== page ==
Mighty Amazon proves vulnerable to supply chain and worker shortage

By Nathaniel Meyersohn, CNN Business

Amazon’s rise to power has been relentless for more than a decade, with regulators and rivals failing to slow it down. But now Amazon has taken a hit from a pair of steadfast forces: booming supply chains and worker shortages.

The company’s third-quarter earnings and sales were well below Wall Street projections. It was a rare failure for Amazon to drop its stock by about 3% on Friday at midday. Apple also said Thursday that chip shortages and manufacturing disruptions caused it to miss $ 6 billion in sales in the last quarter.

Buyers aren’t what holds Amazon back. The US economy remains strong and demand for online shopping is growing, but at a slower pace than last year, when stores were closed and everyone was stuck at home.

The problem: Amazon just can’t get all of its products to customers fast enough.

“This shows that it’s not the regulators or the competition that are slowing down Amazon, it’s the supply chain nightmare,” said Daniel Ives, technology analyst at Wedbush Securities.

Amazon said supply chain bottlenecks and inflation in the costs of raw materials, labor and trucking squeezed profits in its most recent quarter. These lingering problems will cost the company an additional $ 4 billion this quarter, slashing profits over the next holiday shopping season, the company added.

“We face work-related risks and supply chain disruptions like many other businesses,” Amazon chief financial officer Brian Olsavsky said Thursday on a call with analysts. “Certainly the cost of execution over the last few months and what we have planned for the next quarter is not what we are happy with. “

Olsavsky said staffing shortages at some warehouses in the last quarter forced him to redirect products to other facilities that were fully staffed but less convenient. This resulted in “less optimal placement, which leads to longer and more expensive transport routes.”

Amazon’s results and investor response are further signs of the massive impact of the supply chain crisis and hiring challenges. Small stores – without the scale to keep prices low in the face of high costs or the logistics networks to overcome supply shortages and delays – are hardest hit, according to retail analysts.

But these problems also plague corporate giants.

On average, 15% to 23% of products are out of stock in Amazon’s online marketplace, a historic high, according to Guru Hariharan, who has worked in Amazon retail for five years and runs CommerceIQ, an ecommerce analytics company that advises major brands like Kellogg, Colgate, and Duracell selling on Amazon. CommerceIQ tracks the out-of-stock rates of its range of customers on Amazon, which it then aggregates into a representative sample of a product category on the site.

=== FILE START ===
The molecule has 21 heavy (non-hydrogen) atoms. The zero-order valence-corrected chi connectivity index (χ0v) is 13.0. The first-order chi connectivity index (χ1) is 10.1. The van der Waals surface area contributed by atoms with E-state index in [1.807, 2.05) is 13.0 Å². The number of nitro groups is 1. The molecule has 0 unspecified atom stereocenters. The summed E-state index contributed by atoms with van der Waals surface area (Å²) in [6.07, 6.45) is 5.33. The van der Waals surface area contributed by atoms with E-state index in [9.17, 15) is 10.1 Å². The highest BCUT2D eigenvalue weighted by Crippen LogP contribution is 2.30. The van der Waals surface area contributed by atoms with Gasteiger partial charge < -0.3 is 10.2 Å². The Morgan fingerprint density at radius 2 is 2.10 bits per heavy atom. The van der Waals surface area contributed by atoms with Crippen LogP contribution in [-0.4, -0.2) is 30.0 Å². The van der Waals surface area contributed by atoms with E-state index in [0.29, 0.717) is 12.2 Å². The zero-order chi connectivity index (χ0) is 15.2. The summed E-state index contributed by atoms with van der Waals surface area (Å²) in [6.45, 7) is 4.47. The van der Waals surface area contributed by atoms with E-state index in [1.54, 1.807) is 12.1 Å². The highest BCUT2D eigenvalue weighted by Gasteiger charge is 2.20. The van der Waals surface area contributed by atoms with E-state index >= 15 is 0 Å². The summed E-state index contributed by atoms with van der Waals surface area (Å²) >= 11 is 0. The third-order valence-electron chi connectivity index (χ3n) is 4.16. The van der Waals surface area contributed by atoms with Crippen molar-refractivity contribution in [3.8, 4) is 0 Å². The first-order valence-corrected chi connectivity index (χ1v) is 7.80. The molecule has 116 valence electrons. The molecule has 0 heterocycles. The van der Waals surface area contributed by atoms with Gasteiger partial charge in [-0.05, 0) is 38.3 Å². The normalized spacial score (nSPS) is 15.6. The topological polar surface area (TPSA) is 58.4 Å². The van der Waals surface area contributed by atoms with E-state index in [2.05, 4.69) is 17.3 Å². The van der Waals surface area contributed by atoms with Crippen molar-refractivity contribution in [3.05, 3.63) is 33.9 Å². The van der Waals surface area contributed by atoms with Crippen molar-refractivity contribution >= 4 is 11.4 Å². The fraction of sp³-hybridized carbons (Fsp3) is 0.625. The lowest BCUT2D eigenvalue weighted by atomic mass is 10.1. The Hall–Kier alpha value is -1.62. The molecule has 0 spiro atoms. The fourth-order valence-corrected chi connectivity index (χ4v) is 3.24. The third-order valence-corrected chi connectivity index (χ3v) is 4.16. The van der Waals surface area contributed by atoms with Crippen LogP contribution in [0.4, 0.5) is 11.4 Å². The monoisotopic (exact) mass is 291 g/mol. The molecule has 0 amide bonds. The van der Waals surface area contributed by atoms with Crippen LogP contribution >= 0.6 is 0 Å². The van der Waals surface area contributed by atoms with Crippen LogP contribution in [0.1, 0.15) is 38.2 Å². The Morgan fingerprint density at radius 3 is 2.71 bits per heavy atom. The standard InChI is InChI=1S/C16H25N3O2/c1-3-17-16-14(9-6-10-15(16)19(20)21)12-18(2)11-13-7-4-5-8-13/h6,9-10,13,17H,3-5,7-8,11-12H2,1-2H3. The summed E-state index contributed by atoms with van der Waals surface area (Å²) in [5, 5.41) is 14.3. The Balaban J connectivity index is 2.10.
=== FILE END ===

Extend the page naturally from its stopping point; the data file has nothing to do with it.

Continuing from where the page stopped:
Amazon declined to comment on the data.

The company stepped up promotions in October to encourage customers to shop early for the holidays. Pulling demand forward helps Amazon avoid an order crash later in the holidays, which can strain its delivery operations.

“It works better for us than making it all work in a few weeks focused around Cyber ​​Monday and Black Friday,” Amazon’s Olsavsky said Thursday. “Operationally, it’s easier to execute when the volume is spread out. “

He added: “I love it in October, but we will also take it in November and December.”

The company is also using more containers and moving cargo to new US ports to avoid blocked entrances on the west coast.

On the labor side, Amazon is increasing wages and suspending login bonuses to alleviate “inconsistent staffing levels in our operations,” he said.

Amazon is hiring 150,000 vacationers to meet demand. His starting average hourly wage is over $ 18, with an additional $ 3 an hour for some shifts in some locations and signing bonuses of up to $ 3,000.

Despite the difficult quarter and the challenges Amazon is facing, many analysts say it continues to gain market share over its competitors and remains in a stronger position than its competitors to deal with supply disruptions and work in progress. The company has also spent a lot in recent years to build new warehouses and increase capacity in order to speed up delivery times. Analysts expect these investments to benefit Amazon in the long run.

“We remain positive on [Amazon] longer term, and I think the supply chain issues and high shipping costs are temporary and non-structural, ”Mizuho Securities analyst James Lee said in a note to clients on Friday.

—CNN Business’ Clare Duffy contributed to this article.

The-CNN-Wire ™ & © 2021 Cable News Network, Inc., a WarnerMedia Company. All rights reserved.

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